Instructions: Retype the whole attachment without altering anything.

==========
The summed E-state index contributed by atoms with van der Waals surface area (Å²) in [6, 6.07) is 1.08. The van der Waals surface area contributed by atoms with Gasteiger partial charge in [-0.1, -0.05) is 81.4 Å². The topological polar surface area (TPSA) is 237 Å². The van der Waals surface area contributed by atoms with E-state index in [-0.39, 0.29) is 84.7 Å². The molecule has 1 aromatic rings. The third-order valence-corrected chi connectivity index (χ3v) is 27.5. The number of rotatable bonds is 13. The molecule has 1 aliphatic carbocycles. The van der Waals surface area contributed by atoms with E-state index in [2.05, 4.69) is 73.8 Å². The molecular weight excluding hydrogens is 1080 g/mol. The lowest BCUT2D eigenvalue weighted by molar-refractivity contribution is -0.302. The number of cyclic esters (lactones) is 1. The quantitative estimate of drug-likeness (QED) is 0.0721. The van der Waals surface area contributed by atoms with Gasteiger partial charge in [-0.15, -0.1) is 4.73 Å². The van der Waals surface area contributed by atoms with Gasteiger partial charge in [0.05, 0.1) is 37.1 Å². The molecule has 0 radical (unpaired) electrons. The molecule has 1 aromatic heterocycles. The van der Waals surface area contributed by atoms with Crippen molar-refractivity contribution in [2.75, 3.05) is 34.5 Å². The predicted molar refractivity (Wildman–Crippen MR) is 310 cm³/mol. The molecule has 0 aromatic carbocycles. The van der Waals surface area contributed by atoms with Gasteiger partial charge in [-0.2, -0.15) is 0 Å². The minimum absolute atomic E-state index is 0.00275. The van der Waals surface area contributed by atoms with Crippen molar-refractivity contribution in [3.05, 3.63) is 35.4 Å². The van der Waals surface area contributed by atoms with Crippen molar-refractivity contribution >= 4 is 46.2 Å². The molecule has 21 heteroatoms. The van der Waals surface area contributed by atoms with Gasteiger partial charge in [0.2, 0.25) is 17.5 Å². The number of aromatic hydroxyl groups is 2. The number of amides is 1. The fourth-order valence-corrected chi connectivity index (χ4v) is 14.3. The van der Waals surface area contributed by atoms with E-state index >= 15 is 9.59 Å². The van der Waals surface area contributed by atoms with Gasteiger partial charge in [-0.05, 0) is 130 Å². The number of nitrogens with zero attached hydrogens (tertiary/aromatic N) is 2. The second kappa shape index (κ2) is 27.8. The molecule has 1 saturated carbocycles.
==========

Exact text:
The summed E-state index contributed by atoms with van der Waals surface area (Å²) in [6, 6.07) is 1.08. The van der Waals surface area contributed by atoms with Gasteiger partial charge in [-0.1, -0.05) is 81.4 Å². The topological polar surface area (TPSA) is 237 Å². The van der Waals surface area contributed by atoms with E-state index in [-0.39, 0.29) is 84.7 Å². The molecule has 1 aromatic rings. The third-order valence-corrected chi connectivity index (χ3v) is 27.5. The number of rotatable bonds is 13. The molecule has 1 aliphatic carbocycles. The van der Waals surface area contributed by atoms with E-state index in [2.05, 4.69) is 73.8 Å². The molecular weight excluding hydrogens is 1080 g/mol. The lowest BCUT2D eigenvalue weighted by molar-refractivity contribution is -0.302. The number of cyclic esters (lactones) is 1. The quantitative estimate of drug-likeness (QED) is 0.0721. The van der Waals surface area contributed by atoms with Gasteiger partial charge in [-0.15, -0.1) is 4.73 Å². The van der Waals surface area contributed by atoms with Gasteiger partial charge in [0.05, 0.1) is 37.1 Å². The molecule has 0 radical (unpaired) electrons. The molecule has 1 aromatic heterocycles. The van der Waals surface area contributed by atoms with Crippen molar-refractivity contribution in [2.75, 3.05) is 34.5 Å². The predicted molar refractivity (Wildman–Crippen MR) is 310 cm³/mol. The molecule has 0 aromatic carbocycles. The van der Waals surface area contributed by atoms with Gasteiger partial charge in [-0.2, -0.15) is 0 Å². The minimum absolute atomic E-state index is 0.00275. The van der Waals surface area contributed by atoms with Crippen molar-refractivity contribution in [3.05, 3.63) is 35.4 Å². The van der Waals surface area contributed by atoms with Crippen molar-refractivity contribution >= 4 is 46.2 Å². The molecule has 21 heteroatoms. The van der Waals surface area contributed by atoms with Gasteiger partial charge in [0.2, 0.25) is 17.5 Å². The number of aromatic hydroxyl groups is 2. The number of amides is 1. The fourth-order valence-corrected chi connectivity index (χ4v) is 14.3. The van der Waals surface area contributed by atoms with E-state index >= 15 is 9.59 Å². The van der Waals surface area contributed by atoms with Gasteiger partial charge in [-0.05, 0) is 130 Å². The number of nitrogens with zero attached hydrogens (tertiary/aromatic N) is 2. The second kappa shape index (κ2) is 27.8. The molecule has 1 saturated carbocycles.